Ecosystem Modeling Tried to Predict Osama’s Possible Whereabouts – in 2009

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“Geographers Had Predicted Osama’s Possible Whereabouts” – ScienceInsider*. I had not seen this 2009 paper that is now getting renewed interest with Osama Bin Laden’s discovery and death, which applied biogeographic theories to create a probabilistic spatial model to predict his occurrence. Thomas Gillespie and John Agnew, geography professors at UCLA, and their more enterprising undergraduate students in their remote sensing class asked biogeographic questions in light of available remote sensing data to address the probabilistic occurrence of an individual, instead of a species. Certainly a novel twist to modeling, and with incomplete but public information on their target, they formed a hypothesis. Ultimately their prediction of the terrorist leader hiding in one of several large building compounds in Parachinar in the tribal areas of Pakistan did not make the final test, which became public knowledge yesterday. One may argue about several of their assumptions (such as the distance-decay idea that the further away from his last known location the higher the chance of notice and thus detection; arguably he had cultural roots in more than one culture being Saudi, but perhaps his radical practises would only be less noticeable in extremist-friendly regions?).  The Google Earth screenshot on the left shows Parachinar, Pakistan, just over the Afghanistan border (it’s on the horizon along the mountains’ tops), which is several 100 kilometers from Abbottabad. Ultimately the practical assumptions of their modeling were borne out (e.g. someone requiring dialysis would be located in a more urban area rather than a remote cave in Afghanistan, etc). But maybe what is most telling here is not about the specifics of predicting Osama Bin Laden, as we assume the CIA would have much more key facts and details to include in a better model, but that we are starting to think and be able to model presence and absence of an individual probabilistically and with actual, easily available data (they used imagery available to anyone with Google Earth and ArcGIS).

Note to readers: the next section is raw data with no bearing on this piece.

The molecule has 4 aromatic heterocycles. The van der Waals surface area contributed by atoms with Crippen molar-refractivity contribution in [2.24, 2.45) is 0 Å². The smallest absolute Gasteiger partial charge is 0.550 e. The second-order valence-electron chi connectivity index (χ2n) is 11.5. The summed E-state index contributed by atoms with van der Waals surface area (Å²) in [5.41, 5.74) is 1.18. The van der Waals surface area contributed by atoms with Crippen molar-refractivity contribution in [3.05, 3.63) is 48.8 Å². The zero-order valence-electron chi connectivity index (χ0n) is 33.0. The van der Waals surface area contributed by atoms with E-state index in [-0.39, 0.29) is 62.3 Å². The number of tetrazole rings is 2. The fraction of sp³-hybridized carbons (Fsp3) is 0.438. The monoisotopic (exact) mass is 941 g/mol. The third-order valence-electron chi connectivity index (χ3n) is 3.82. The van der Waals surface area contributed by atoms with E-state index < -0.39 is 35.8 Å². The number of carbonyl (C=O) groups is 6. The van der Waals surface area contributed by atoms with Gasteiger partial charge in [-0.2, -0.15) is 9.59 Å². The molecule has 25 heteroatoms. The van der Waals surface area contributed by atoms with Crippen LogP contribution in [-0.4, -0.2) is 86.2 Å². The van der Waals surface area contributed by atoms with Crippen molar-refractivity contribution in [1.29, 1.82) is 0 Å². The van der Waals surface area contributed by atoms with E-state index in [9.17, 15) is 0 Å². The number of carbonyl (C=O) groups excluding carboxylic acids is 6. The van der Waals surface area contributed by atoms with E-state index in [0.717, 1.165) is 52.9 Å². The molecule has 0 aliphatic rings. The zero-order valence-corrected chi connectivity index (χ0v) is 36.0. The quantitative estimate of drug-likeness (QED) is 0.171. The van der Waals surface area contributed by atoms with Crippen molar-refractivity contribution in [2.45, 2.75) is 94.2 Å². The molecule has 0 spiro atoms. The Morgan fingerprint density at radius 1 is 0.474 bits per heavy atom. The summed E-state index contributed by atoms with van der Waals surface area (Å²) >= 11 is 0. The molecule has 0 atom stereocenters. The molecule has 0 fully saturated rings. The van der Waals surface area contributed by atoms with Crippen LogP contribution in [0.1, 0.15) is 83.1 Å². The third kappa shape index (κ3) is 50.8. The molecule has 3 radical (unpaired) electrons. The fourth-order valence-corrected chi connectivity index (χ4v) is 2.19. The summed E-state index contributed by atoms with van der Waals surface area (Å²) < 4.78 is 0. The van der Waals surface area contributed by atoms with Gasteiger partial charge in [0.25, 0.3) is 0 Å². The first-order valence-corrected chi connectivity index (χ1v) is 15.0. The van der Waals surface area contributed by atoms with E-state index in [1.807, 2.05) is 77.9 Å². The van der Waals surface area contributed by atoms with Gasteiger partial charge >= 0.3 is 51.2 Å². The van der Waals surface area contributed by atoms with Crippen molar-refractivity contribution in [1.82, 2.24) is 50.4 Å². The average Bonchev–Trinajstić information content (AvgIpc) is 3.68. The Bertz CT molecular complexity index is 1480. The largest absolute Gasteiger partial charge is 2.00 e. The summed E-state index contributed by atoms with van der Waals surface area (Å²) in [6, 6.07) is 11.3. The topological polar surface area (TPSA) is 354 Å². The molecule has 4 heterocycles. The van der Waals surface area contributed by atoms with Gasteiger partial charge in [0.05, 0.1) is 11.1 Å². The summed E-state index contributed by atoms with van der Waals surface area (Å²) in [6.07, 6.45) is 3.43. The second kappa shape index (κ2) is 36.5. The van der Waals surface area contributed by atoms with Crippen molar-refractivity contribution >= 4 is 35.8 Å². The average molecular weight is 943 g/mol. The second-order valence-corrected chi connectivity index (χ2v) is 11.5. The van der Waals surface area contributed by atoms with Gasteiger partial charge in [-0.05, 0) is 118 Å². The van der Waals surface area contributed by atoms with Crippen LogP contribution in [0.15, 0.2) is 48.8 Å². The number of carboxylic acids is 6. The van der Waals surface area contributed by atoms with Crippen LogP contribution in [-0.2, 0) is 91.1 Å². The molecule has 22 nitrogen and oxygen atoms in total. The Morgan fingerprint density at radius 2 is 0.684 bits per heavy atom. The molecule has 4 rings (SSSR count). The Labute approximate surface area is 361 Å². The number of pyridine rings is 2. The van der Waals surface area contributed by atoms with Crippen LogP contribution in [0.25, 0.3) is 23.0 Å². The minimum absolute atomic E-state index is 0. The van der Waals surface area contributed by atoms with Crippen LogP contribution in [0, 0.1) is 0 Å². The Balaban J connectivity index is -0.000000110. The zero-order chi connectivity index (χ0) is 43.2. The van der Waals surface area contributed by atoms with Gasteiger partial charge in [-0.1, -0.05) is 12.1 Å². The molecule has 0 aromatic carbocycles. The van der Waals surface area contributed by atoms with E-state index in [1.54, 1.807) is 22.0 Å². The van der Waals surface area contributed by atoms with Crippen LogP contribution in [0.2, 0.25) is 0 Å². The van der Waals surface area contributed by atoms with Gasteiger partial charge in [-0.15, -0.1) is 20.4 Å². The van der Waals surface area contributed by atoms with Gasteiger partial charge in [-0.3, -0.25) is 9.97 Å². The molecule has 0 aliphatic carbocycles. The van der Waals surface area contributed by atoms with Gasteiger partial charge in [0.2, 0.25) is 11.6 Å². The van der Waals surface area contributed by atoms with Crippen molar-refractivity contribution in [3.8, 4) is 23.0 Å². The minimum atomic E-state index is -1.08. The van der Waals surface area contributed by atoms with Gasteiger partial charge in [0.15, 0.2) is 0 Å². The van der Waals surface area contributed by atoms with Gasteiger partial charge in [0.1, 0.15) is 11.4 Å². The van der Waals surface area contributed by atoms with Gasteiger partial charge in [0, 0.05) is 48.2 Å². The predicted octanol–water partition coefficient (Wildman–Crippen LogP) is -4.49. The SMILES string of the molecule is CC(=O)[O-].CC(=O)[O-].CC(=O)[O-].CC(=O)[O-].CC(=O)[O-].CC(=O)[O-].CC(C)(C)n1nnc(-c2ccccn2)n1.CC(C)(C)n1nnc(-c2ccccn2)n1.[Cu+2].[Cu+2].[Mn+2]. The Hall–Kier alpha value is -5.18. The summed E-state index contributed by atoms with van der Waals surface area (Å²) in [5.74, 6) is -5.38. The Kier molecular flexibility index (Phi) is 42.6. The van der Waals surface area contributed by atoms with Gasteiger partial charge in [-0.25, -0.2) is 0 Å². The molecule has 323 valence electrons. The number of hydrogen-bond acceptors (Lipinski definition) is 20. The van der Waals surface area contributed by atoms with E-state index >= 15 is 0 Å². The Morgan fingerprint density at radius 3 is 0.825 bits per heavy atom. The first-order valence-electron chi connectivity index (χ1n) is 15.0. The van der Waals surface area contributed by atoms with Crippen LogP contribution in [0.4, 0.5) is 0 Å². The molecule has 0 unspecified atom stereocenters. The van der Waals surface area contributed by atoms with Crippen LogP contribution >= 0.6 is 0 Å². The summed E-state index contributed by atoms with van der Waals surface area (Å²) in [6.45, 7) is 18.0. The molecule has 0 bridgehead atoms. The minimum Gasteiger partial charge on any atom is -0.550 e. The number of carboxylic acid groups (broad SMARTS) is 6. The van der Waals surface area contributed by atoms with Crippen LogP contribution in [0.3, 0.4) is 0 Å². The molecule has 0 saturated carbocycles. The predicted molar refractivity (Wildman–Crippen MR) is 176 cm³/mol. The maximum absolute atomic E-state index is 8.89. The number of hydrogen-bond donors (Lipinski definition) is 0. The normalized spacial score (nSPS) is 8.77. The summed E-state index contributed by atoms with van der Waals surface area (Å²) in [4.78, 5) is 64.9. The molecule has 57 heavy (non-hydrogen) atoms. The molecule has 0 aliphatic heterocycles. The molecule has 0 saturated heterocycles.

*Footnote: the article in ScienceInsider does overstate the model’s prediction– talk about a tantalizing title!

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